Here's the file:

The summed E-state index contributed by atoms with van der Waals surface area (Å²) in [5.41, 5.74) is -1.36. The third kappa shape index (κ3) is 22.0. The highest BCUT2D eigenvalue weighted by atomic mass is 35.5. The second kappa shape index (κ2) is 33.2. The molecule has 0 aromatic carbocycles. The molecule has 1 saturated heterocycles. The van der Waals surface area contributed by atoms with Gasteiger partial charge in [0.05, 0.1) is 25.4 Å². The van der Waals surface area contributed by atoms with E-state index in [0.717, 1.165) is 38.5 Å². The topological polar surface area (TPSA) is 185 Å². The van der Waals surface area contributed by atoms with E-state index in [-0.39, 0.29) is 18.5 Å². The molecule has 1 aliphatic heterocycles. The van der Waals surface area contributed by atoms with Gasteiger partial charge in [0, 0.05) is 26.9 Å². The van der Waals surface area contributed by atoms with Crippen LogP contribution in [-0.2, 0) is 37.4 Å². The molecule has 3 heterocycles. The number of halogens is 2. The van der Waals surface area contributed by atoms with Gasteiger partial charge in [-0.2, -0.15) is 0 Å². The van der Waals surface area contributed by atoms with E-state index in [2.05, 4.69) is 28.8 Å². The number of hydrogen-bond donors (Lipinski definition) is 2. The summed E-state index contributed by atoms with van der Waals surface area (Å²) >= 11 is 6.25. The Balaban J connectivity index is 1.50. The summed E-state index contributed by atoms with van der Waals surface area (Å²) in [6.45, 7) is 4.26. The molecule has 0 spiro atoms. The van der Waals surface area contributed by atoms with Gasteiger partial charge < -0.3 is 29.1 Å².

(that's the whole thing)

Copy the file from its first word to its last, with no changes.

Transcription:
The summed E-state index contributed by atoms with van der Waals surface area (Å²) in [5.41, 5.74) is -1.36. The third kappa shape index (κ3) is 22.0. The highest BCUT2D eigenvalue weighted by atomic mass is 35.5. The second kappa shape index (κ2) is 33.2. The molecule has 0 aromatic carbocycles. The molecule has 1 saturated heterocycles. The van der Waals surface area contributed by atoms with Gasteiger partial charge in [0.05, 0.1) is 25.4 Å². The van der Waals surface area contributed by atoms with E-state index in [0.717, 1.165) is 38.5 Å². The topological polar surface area (TPSA) is 185 Å². The van der Waals surface area contributed by atoms with E-state index in [-0.39, 0.29) is 18.5 Å². The molecule has 1 aliphatic heterocycles. The van der Waals surface area contributed by atoms with Gasteiger partial charge in [0, 0.05) is 26.9 Å². The van der Waals surface area contributed by atoms with Crippen LogP contribution in [-0.2, 0) is 37.4 Å². The molecule has 3 heterocycles. The number of halogens is 2. The van der Waals surface area contributed by atoms with Gasteiger partial charge in [-0.2, -0.15) is 0 Å². The van der Waals surface area contributed by atoms with E-state index in [2.05, 4.69) is 28.8 Å². The number of hydrogen-bond donors (Lipinski definition) is 2. The summed E-state index contributed by atoms with van der Waals surface area (Å²) >= 11 is 6.25. The Balaban J connectivity index is 1.50. The summed E-state index contributed by atoms with van der Waals surface area (Å²) in [6.45, 7) is 4.26. The molecule has 0 spiro atoms. The van der Waals surface area contributed by atoms with Gasteiger partial charge < -0.3 is 29.1 Å².